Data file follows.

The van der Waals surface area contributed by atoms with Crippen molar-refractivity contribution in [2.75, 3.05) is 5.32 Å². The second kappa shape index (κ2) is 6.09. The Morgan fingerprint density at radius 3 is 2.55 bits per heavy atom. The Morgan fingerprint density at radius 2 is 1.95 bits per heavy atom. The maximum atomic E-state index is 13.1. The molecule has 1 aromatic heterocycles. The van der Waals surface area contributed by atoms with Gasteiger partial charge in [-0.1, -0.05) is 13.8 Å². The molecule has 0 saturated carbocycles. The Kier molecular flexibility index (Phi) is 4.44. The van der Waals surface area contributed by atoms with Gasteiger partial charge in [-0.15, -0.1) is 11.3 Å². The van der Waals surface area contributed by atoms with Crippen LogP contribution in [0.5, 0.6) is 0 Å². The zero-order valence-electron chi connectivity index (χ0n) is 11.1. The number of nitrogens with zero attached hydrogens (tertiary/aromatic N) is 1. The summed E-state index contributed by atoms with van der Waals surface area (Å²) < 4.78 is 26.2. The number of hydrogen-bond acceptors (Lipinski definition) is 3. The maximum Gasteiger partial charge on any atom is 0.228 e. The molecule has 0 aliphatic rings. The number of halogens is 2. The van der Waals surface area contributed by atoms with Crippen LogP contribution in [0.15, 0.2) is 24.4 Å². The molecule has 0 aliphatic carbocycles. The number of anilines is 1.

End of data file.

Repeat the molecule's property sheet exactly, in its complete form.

The van der Waals surface area contributed by atoms with Crippen molar-refractivity contribution in [2.75, 3.05) is 5.32 Å². The second kappa shape index (κ2) is 6.09. The Morgan fingerprint density at radius 3 is 2.55 bits per heavy atom. The Morgan fingerprint density at radius 2 is 1.95 bits per heavy atom. The maximum atomic E-state index is 13.1. The molecule has 1 aromatic heterocycles. The van der Waals surface area contributed by atoms with Gasteiger partial charge in [-0.1, -0.05) is 13.8 Å². The molecule has 0 saturated carbocycles. The Kier molecular flexibility index (Phi) is 4.44. The van der Waals surface area contributed by atoms with Gasteiger partial charge in [-0.15, -0.1) is 11.3 Å². The van der Waals surface area contributed by atoms with Crippen LogP contribution in [0.5, 0.6) is 0 Å². The zero-order valence-electron chi connectivity index (χ0n) is 11.1. The number of nitrogens with zero attached hydrogens (tertiary/aromatic N) is 1. The summed E-state index contributed by atoms with van der Waals surface area (Å²) < 4.78 is 26.2. The number of hydrogen-bond acceptors (Lipinski definition) is 3. The maximum Gasteiger partial charge on any atom is 0.228 e. The molecule has 0 aliphatic rings. The number of halogens is 2. The van der Waals surface area contributed by atoms with Crippen LogP contribution in [0.15, 0.2) is 24.4 Å². The molecule has 0 aliphatic carbocycles. The number of anilines is 1.